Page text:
Phototherapy

Phototherapy or light therapy is typically prescribed by a dermatologist. Phototherapy involves exposing the skin to ultraviolet light on a regular basis and under medical supervision. Treatments can be done in a health care provider's office or psoriasis clinic or at home with a phototherapy unit. The key to success with light therapy is consistency.

 
A pair of hands placed under a light medical device.

Types of Phototherapy

Ultraviolet light B (UVB)

UVB is present in natural sunlight and is an effective treatment for psoriasis. UVB penetrates the skin and slows the growth of affected skin cells. Treatment using UVB can include UVB phototherapy, excimer laser, or in-office or home UVB phototherapy.

UVB phototherapy treatment involves exposing the skin to an artificial UVB light source for a set length of time on a regular schedule. This treatment is administered in a health care provider’s office or clinic or at home with a phototherapy unit.

There are two types of UVB treatment: broad band and narrow band. There are three main differences between them:

  1. Narrow-band UVB light bulbs release a smaller range of ultraviolet light.
  2. Narrow-band UVB may clear psoriasis faster and produce longer remissions.
  3. Narrow-band UVB may require fewer treatments per week.

UVB treatment is offered in different ways. This can include small units for localized areas such as the hands and feet, full-body units, or hand-held units. Some UVB units use traditional UV lamps or bulbs; others use LED bulbs.

The excimer laser, approved by the Food and Drug Administration (FDA) for treating chronic, localized psoriasis plaques, emits a high-intensity beam of UVB.

The excimer laser can target areas of the skin affected by mild-to-moderate psoriasis. Research indicates it is a particularly effective treatment for scalp psoriasis. However, there is not yet enough long-term data to indicate how long improvements will last following a course of laser therapy.

Treating psoriasis with home UVB phototherapy can be an economical and convenient choice. Like phototherapy in a health care provider’s office or clinic, it requires a consistent treatment schedule. Individuals are treated initially at a medical facility and then begin using a light unit at home. It is critical when doing phototherapy at home to follow a health care provider’s instructions and continue with regular check-ups.

All phototherapy treatments, including the purchase of equipment for home use, require a prescription from your health care provider.

Psoralen + UVA (PUVA) 

Ultraviolet light A (UVA) is relatively ineffective for psoriasis unless it’s used with light-sensitizing agents called psoralens. This process, called PUVA, slows down excessive skin cell growth and can clear psoriasis symptoms for varying periods of time. There are three administration routes for PUVA: topically as a cream, mixed in with bathwater, or ingested orally. Stable plaque psoriasis, guttate psoriasis, and psoriasis of the palms and soles are most responsive to PUVA treatment.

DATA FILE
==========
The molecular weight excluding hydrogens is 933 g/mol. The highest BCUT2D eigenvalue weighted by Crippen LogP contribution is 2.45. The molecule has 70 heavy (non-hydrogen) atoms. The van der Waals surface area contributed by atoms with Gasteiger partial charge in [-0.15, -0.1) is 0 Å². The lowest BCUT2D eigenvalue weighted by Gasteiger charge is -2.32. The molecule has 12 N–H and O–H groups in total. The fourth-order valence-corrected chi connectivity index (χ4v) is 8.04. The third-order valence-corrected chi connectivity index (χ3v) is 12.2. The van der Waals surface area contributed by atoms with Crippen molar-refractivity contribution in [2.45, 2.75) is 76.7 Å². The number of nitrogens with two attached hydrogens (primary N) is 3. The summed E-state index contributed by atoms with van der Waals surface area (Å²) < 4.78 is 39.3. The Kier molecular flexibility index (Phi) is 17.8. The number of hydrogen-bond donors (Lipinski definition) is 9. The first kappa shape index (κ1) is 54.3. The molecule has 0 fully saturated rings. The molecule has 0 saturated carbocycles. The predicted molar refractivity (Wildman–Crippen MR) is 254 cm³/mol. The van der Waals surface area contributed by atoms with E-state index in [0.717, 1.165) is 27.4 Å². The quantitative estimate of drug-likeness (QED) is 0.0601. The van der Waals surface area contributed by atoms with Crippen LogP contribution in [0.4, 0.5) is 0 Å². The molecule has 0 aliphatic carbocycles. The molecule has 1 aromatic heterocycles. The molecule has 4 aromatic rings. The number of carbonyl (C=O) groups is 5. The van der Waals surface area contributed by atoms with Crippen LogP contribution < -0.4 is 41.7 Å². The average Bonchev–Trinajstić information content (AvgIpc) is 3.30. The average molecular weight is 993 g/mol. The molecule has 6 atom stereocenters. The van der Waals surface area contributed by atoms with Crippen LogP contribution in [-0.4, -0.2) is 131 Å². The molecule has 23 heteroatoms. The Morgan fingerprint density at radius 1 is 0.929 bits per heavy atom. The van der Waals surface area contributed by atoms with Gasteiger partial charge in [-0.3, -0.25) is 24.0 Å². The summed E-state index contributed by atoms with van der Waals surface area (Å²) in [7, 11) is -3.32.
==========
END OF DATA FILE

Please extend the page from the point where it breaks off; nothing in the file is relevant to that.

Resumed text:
Sunlight: Although both UVB and UVA are found in sunlight, UVB works best for psoriasis. UVB from the sun works the same way as UVB in phototherapy treatments.

However, using sunlight to treat psoriasis is not recommended for everyone. Sunlight is not as effective for the treatment of psoriasis as prescription phototherapy. Talk with your health care provider to find out if treating with sunlight is right for you.

Some topical medications can increase the risk of sunburn. These include tazarotene and coal tar. Individuals using these products should talk with their health care provider before going out in the sun.

People who are using PUVA (see below) or other forms of light therapy should limit or avoid exposure to natural sunlight unless directed by a health care provider.

The Risks of Tanning Beds

Some people visit tanning salons as an alternative to natural sunlight. Tanning beds in commercial salons emit mostly UVA light, not UVB. The beneficial effect for psoriasis is attributed primarily to UVB light. NPF does not support the use of indoor tanning beds as a substitute for phototherapy performed with a prescription and under a health care provider’s supervision.

The American Academy of Dermatology, the FDA and the Centers for Disease Control and Prevention all discourage the use of tanning beds and sun lamps. Indoor tanning raises the risk of melanoma by 59 percent, according to the AAD and the World Health Organization. In May 2014, the FDA reclassified sunlamps (which are used in tanning beds and booths) from Class I (low risk) to Class II (moderate risk) products.

Bottom line: The ultraviolet radiation from tanning beds and sun lamps can damage the skin, cause premature aging and increase the risk of skin cancer.

Questions about Phototherapy?

NPF’s Patient Navigation Center can answer your phototherapy-related questions and tell you how to obtain home phototherapy equipment. You can also find phototherapy providers through our Provider Directory.

Connect with a Patient Navigator today

Last updated on 10/01/20 by the National Psoriasis Foundation.

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